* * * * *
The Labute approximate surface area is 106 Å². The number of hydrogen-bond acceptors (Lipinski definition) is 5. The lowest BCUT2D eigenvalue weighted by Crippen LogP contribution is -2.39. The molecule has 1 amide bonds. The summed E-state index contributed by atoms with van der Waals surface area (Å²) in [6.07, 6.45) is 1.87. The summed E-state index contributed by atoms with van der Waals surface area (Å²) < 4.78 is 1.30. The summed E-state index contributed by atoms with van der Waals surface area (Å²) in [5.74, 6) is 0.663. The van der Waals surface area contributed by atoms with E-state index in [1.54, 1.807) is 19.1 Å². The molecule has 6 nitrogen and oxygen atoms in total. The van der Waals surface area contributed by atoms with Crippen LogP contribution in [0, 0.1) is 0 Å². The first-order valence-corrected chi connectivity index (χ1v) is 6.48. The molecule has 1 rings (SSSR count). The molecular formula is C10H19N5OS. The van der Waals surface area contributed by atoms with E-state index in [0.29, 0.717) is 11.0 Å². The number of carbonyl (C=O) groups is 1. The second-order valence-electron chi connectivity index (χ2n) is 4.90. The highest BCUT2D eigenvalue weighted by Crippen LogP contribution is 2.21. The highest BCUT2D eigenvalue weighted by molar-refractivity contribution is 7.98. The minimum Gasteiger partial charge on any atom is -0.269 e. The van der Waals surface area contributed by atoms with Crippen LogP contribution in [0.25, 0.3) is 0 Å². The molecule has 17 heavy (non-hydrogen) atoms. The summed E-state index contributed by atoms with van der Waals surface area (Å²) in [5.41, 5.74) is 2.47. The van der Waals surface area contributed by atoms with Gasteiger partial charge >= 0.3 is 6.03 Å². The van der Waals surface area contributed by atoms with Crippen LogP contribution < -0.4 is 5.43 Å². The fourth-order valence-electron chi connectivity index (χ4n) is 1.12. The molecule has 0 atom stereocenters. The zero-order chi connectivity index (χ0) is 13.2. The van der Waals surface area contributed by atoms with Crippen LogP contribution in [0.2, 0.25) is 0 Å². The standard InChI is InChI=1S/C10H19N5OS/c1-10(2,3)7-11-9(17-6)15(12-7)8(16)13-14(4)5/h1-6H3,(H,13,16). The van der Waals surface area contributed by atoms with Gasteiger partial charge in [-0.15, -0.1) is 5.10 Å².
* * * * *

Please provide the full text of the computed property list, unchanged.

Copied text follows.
The Labute approximate surface area is 106 Å². The number of hydrogen-bond acceptors (Lipinski definition) is 5. The lowest BCUT2D eigenvalue weighted by Crippen LogP contribution is -2.39. The molecule has 1 amide bonds. The summed E-state index contributed by atoms with van der Waals surface area (Å²) in [6.07, 6.45) is 1.87. The summed E-state index contributed by atoms with van der Waals surface area (Å²) < 4.78 is 1.30. The summed E-state index contributed by atoms with van der Waals surface area (Å²) in [5.74, 6) is 0.663. The van der Waals surface area contributed by atoms with E-state index in [1.54, 1.807) is 19.1 Å². The molecule has 6 nitrogen and oxygen atoms in total. The van der Waals surface area contributed by atoms with Crippen LogP contribution in [0, 0.1) is 0 Å². The first-order valence-corrected chi connectivity index (χ1v) is 6.48. The molecule has 1 rings (SSSR count). The molecular formula is C10H19N5OS. The van der Waals surface area contributed by atoms with E-state index in [0.29, 0.717) is 11.0 Å². The number of carbonyl (C=O) groups is 1. The second-order valence-electron chi connectivity index (χ2n) is 4.90. The highest BCUT2D eigenvalue weighted by Crippen LogP contribution is 2.21. The highest BCUT2D eigenvalue weighted by molar-refractivity contribution is 7.98. The minimum Gasteiger partial charge on any atom is -0.269 e. The van der Waals surface area contributed by atoms with Crippen LogP contribution in [0.25, 0.3) is 0 Å². The molecule has 17 heavy (non-hydrogen) atoms. The summed E-state index contributed by atoms with van der Waals surface area (Å²) in [5.41, 5.74) is 2.47. The van der Waals surface area contributed by atoms with Gasteiger partial charge >= 0.3 is 6.03 Å². The van der Waals surface area contributed by atoms with Crippen LogP contribution < -0.4 is 5.43 Å². The fourth-order valence-electron chi connectivity index (χ4n) is 1.12. The molecule has 0 atom stereocenters. The zero-order chi connectivity index (χ0) is 13.2. The van der Waals surface area contributed by atoms with Crippen LogP contribution in [0.2, 0.25) is 0 Å². The standard InChI is InChI=1S/C10H19N5OS/c1-10(2,3)7-11-9(17-6)15(12-7)8(16)13-14(4)5/h1-6H3,(H,13,16). The van der Waals surface area contributed by atoms with Gasteiger partial charge in [-0.15, -0.1) is 5.10 Å².